I feel detached from any negativity of body image associated with the issue generally, but I am 28 years old, with I think substantial life experience that leads me to this, however, a younger impressionable sixteen year old girl cannot possibly be expected to be aware of the same perspective. And this is the issue, there are moral obligations here to be had, responsibilities of the entire fashion industry to be recognised, you would have to be a fool to not acknowledge the fact some women or girls are left feeling inferior, disheartened or worse altered by these images.

I instantly admit I do not have the answer, the perfect balance of the two. Fashion as art, and the detrimental impact this appears to allude to. I am a huge fan of Fashion, Erin O’Connor herself stated the same, when Connor was scouted at a young age to become a top model this gave her confidence in herself and her beauty, which she lacked prior in her world as a 6ft woman feeling out of place. However, when barked at by an unnamed designer more recently ‘what happened to you?’ when she couldn’t fit into a pair of sample trousers back stage of a show, she has realised that fashion has taken a nose dive with the expectations of size, or more lack of it, and silence, models are required to abide by today.

I have since the debate began to take second glances at fashion images to see where this sadness for many comes from. When I see such stunning, editorial spreads, photography at its most contemporary, experimental and eye opening, I am in awe. But for many this is portraiture, a reflection of another, regardless of the factors of it being an altered image and the time taken to achieve this, in some eyes this is a fellow woman who looks like many young girls feel they don’t look. And so, this has to be approached.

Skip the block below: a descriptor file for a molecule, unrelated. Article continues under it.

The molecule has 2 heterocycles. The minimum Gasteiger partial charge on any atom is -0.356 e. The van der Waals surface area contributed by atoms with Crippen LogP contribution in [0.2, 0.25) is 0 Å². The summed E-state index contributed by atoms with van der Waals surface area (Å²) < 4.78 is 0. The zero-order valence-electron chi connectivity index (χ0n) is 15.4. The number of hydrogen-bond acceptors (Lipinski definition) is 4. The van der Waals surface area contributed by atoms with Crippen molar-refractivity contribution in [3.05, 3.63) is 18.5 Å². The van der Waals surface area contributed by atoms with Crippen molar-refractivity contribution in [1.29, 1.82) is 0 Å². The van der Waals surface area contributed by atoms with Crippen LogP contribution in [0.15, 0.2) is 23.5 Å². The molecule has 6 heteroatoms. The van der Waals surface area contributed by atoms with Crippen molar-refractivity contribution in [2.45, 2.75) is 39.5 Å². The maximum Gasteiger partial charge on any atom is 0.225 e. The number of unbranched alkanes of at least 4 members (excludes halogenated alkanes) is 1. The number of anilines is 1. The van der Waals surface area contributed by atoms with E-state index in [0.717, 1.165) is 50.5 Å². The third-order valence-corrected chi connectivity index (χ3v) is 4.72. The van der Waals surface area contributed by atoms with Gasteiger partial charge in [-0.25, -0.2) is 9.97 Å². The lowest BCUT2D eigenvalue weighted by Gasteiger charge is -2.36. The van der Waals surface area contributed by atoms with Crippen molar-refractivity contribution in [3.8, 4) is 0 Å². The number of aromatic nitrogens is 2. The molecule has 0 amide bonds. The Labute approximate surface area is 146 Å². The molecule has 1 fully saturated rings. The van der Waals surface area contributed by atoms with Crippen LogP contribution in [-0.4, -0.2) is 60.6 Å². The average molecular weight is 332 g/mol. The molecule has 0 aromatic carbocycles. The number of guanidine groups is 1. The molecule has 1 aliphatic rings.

Size Zero on the catwalks: must go. This is undisputable. And London Fashion Week: you are the worst for refusing to sign up to this. You have to re think. And fashion and beauty images need to be more honest, when it’s a fantasy editorial spread for artistic aspiration only; this has to be clearly labelled as such, but also, for magazines to then incorporate and embrace fashion and beauty spreads from a more natural, genuine corner of the feminine world. Some say ‘real women’, for me, it’s a positive image of women wholly.

This can be all accomplished. The more pressing issue for me: is gossip magazines, reality TV, sensationalism in the media and sheer slander. Women writing about how hideous other women look, for example in Heat. What on earth do these magazines think they are doing? Blindly, or out of sheer stupidity in my opinion, slating a woman, or man, in the magazine for being too fat, too thin, too frumpy, too what… human?? This is inexcusable and far more detrimental to any optimism of a positive image of women in the media, real women if you want for a better phrase. I am not a feminist in any way. I see or feel no inferiority and have no issue there. My issue is with how women comment on other women in these print ‘pieces’. 

The age of celebrity and reality TV brings a whole other level, a higher platform for many to look up to, it’s becoming elevated and out of reach,  and control, regarding these emotionally damaging and unconstructive issues raining down upon women. Something here has to be done. Who would want their daughter, sister, friend, niece etc… to feel even slightly moved, negatively, by anything they are exposed to in the media - it is not hidden from them - where girls then see this as a cultural levelling platform to aspire to, wrongly, in their own lives...

I will add to this. I do not feel entirely finished with this, yet.